Commenter Medinoc was baffled by the statement that the decision to use the visual-styles-enabled version of the common controls library is done on a window-by-window basis. " Isn't it rather on a per-module basis, depending on each module's manifest? If it is indeed on a per-window basis, how does one choose?"

Whether a particular call to Create­Window (or one of its moral equivalents) gets the classic version of the control or the visual-styles-enabled version of the control depends on which activation context is active at the point of the call. If an activation context with version 6 of the common controls is active, then you get the control from version 6 of the common controls. Otherwise, you get the classic control.

If you use the ISOLATION_AWARE_ENABLED macro, then including commctrl.h turns on a bunch of macros that take all your calls to Create­Window and related functions, and converts them into something like this:

HWND CreateWindow_wrapped(... parameters ...)
 HWND hwnd = nullptr;
 ULONG_PTR ulCookie;
 if (ActivateActCtx(ModuleContext, &ulCookie)) {
  hwnd = CreateWindow(... parameters ...);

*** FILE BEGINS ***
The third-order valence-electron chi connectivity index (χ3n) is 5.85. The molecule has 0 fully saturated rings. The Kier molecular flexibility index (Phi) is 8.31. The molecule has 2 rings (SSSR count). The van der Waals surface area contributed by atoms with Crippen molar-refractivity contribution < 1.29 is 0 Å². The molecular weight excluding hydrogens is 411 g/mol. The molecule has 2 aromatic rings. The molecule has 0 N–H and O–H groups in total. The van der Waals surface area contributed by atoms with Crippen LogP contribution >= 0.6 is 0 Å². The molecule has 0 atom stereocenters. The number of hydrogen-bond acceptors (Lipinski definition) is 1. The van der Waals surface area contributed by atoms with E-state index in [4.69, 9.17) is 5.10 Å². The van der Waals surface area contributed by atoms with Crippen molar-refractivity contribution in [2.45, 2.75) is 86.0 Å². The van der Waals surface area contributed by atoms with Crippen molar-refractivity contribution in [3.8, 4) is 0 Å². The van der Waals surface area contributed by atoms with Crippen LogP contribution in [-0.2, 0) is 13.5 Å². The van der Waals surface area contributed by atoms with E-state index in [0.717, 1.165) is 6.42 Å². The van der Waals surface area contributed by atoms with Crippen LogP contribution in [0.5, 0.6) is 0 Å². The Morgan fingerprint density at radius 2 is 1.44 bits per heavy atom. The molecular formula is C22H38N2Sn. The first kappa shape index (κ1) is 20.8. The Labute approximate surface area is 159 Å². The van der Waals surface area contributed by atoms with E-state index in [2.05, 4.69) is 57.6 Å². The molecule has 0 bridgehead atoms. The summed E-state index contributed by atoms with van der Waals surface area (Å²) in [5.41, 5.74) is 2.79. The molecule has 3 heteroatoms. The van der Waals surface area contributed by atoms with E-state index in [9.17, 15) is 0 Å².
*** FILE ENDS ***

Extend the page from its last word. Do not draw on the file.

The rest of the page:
DeactivateActCtx(0, ulCookie);
 return hwnd;

where Module­Context is a global variable that holds the activation context you specified in your manifest.

In other words, any time your code tries to create a window, the wrapper macros activate your v6 manifest, create the window, then deactivate the manifest.

Remember that nobody walks the stack looking to see who the caller is. The return address is not reliable. (And checking the return address doesn't help for dynamically-generated code anyway.) The way to know which activation context is active is for somebody to actually come out and set it.

Back to the question: The way you choose whether you want a classic or a visual-styles-enabled version of a control is by deciding whether or not to have the v6 manifest active when you call Create­Window.

A common mistake is that people will call a function that requires a v6 manifest, such as Task­Dialog, but they will forget to activate the v6 manifest before calling. The result is that they call into version 6 of the common controls, but when the common controls library tries to create its task dialog, it fails because the v5 context is active, and the v5 context does not have a task dialog control.